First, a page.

Purpose: To examine the association between folic acid (FA) supplementation obtained through either single FA tablets or multivitamins (MVs) and menstrual cycle characteristics among 5386 women aged 18-40 years, enrolled in an Internet-based study of Danish women attempting pregnancy during 2007-2011.
Methods: In a cross-sectional study, we used logistic regression to estimate odds ratios (ORs) and 95% confidence intervals (CIs) for the associations of FA supplementation with menstrual cycle regularity; short (<27 days), long (30-33 days), and very long (≥34 days) cycle lengths; and duration and intensity of menstrual bleeding.
Results: Compared with nonuse, FA supplementation was associated with reduced odds of short cycle length (OR = 0.80, 95% CI: 0.68-0.94) and a trend toward increased odds of very long cycle length (OR = 1.21, 95% CI: 0.87-1.68) compared with cycle length of 27-29 days. The inverse association with short cycle length was stronger among 18- to 30-year-old women (OR = 0.68, 95% CI: 0.53-0.87), nulliparous women (OR = 0.66, 95% CI: 0.52-0.84), and women who used both FA and MVs (OR = 0.75, 95% CI: 0.60-0.95). We found no clear association between FA supplementation and cycle regularity and duration and intensity of menstrual bleeding.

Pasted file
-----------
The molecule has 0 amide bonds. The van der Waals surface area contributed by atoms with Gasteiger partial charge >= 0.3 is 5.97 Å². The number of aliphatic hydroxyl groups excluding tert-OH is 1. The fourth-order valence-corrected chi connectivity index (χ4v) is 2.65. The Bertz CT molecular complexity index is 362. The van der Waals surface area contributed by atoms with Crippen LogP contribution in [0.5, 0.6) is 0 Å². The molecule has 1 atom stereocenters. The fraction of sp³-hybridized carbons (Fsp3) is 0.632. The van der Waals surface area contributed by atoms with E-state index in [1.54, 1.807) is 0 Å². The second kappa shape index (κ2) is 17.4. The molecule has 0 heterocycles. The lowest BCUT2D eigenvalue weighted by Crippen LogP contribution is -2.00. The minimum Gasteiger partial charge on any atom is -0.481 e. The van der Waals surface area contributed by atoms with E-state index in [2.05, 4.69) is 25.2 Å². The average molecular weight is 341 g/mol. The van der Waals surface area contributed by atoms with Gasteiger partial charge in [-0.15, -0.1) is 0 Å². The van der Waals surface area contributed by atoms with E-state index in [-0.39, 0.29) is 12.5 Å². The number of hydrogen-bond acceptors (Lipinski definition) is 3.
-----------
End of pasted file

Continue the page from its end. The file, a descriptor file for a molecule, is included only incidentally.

Conclusions: FA supplementation was inversely associated with short menstrual cycle length. This association was strongest among women aged 18-30 years, nulliparous women, and women who used both FA and MVs.
Keywords: Folic acid; Menstrual cycle characteristics; Preconceptional supplements; Vitamin supplementation.
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